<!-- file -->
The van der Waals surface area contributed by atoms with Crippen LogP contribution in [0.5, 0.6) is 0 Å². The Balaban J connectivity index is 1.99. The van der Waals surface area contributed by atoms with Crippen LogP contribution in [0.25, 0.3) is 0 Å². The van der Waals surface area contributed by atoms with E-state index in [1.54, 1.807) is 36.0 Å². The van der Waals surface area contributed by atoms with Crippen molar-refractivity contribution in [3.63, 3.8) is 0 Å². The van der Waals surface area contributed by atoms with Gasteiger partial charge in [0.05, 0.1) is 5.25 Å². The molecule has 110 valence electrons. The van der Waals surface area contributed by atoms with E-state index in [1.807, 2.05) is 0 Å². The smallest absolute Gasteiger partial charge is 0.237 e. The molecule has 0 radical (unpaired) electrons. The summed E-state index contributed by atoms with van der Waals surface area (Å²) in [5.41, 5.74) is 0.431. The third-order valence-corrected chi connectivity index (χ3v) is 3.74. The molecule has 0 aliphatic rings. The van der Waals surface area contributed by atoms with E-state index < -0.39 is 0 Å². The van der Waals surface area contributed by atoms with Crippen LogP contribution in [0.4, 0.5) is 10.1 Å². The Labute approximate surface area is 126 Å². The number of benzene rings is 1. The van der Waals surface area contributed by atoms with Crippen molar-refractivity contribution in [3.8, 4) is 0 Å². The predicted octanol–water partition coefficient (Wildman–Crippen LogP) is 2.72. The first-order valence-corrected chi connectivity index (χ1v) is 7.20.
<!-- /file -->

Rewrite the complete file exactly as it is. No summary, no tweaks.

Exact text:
The van der Waals surface area contributed by atoms with Crippen LogP contribution in [0.5, 0.6) is 0 Å². The Balaban J connectivity index is 1.99. The van der Waals surface area contributed by atoms with Crippen LogP contribution in [0.25, 0.3) is 0 Å². The van der Waals surface area contributed by atoms with E-state index in [1.54, 1.807) is 36.0 Å². The van der Waals surface area contributed by atoms with Crippen molar-refractivity contribution in [3.63, 3.8) is 0 Å². The van der Waals surface area contributed by atoms with Gasteiger partial charge in [0.05, 0.1) is 5.25 Å². The molecule has 110 valence electrons. The van der Waals surface area contributed by atoms with E-state index in [1.807, 2.05) is 0 Å². The smallest absolute Gasteiger partial charge is 0.237 e. The molecule has 0 radical (unpaired) electrons. The summed E-state index contributed by atoms with van der Waals surface area (Å²) in [5.41, 5.74) is 0.431. The third-order valence-corrected chi connectivity index (χ3v) is 3.74. The molecule has 0 aliphatic rings. The van der Waals surface area contributed by atoms with E-state index < -0.39 is 0 Å². The van der Waals surface area contributed by atoms with Crippen LogP contribution in [0.4, 0.5) is 10.1 Å². The Labute approximate surface area is 126 Å². The number of benzene rings is 1. The van der Waals surface area contributed by atoms with Crippen molar-refractivity contribution in [3.8, 4) is 0 Å². The predicted octanol–water partition coefficient (Wildman–Crippen LogP) is 2.72. The first-order valence-corrected chi connectivity index (χ1v) is 7.20.